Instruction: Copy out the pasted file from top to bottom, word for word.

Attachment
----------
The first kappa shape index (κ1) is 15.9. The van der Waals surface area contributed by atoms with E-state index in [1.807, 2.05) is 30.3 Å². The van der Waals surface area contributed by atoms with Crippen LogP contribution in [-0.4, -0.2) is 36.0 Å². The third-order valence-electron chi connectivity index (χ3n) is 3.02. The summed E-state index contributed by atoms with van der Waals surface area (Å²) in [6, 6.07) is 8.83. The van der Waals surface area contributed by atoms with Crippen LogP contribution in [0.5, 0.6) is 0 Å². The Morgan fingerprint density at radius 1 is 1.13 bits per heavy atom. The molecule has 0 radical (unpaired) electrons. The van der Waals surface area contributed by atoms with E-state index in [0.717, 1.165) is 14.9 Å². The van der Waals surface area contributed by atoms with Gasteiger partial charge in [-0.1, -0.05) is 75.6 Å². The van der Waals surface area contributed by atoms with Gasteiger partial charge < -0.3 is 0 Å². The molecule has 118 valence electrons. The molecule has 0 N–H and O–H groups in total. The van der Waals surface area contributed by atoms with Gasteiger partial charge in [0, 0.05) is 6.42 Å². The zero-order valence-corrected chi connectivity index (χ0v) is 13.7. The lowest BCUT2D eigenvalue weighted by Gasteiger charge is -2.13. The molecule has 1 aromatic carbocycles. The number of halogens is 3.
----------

The first kappa shape index (κ1) is 15.9. The van der Waals surface area contributed by atoms with E-state index in [1.807, 2.05) is 30.3 Å². The van der Waals surface area contributed by atoms with Crippen LogP contribution in [-0.4, -0.2) is 36.0 Å². The third-order valence-electron chi connectivity index (χ3n) is 3.02. The summed E-state index contributed by atoms with van der Waals surface area (Å²) in [6, 6.07) is 8.83. The van der Waals surface area contributed by atoms with Crippen LogP contribution in [0.5, 0.6) is 0 Å². The Morgan fingerprint density at radius 1 is 1.13 bits per heavy atom. The molecule has 0 radical (unpaired) electrons. The van der Waals surface area contributed by atoms with E-state index in [0.717, 1.165) is 14.9 Å². The van der Waals surface area contributed by atoms with Gasteiger partial charge in [-0.1, -0.05) is 75.6 Å². The van der Waals surface area contributed by atoms with Gasteiger partial charge < -0.3 is 0 Å². The molecule has 118 valence electrons. The molecule has 0 N–H and O–H groups in total. The van der Waals surface area contributed by atoms with Gasteiger partial charge in [0, 0.05) is 6.42 Å². The zero-order valence-corrected chi connectivity index (χ0v) is 13.7. The lowest BCUT2D eigenvalue weighted by Gasteiger charge is -2.13. The molecule has 1 aromatic carbocycles. The number of halogens is 3.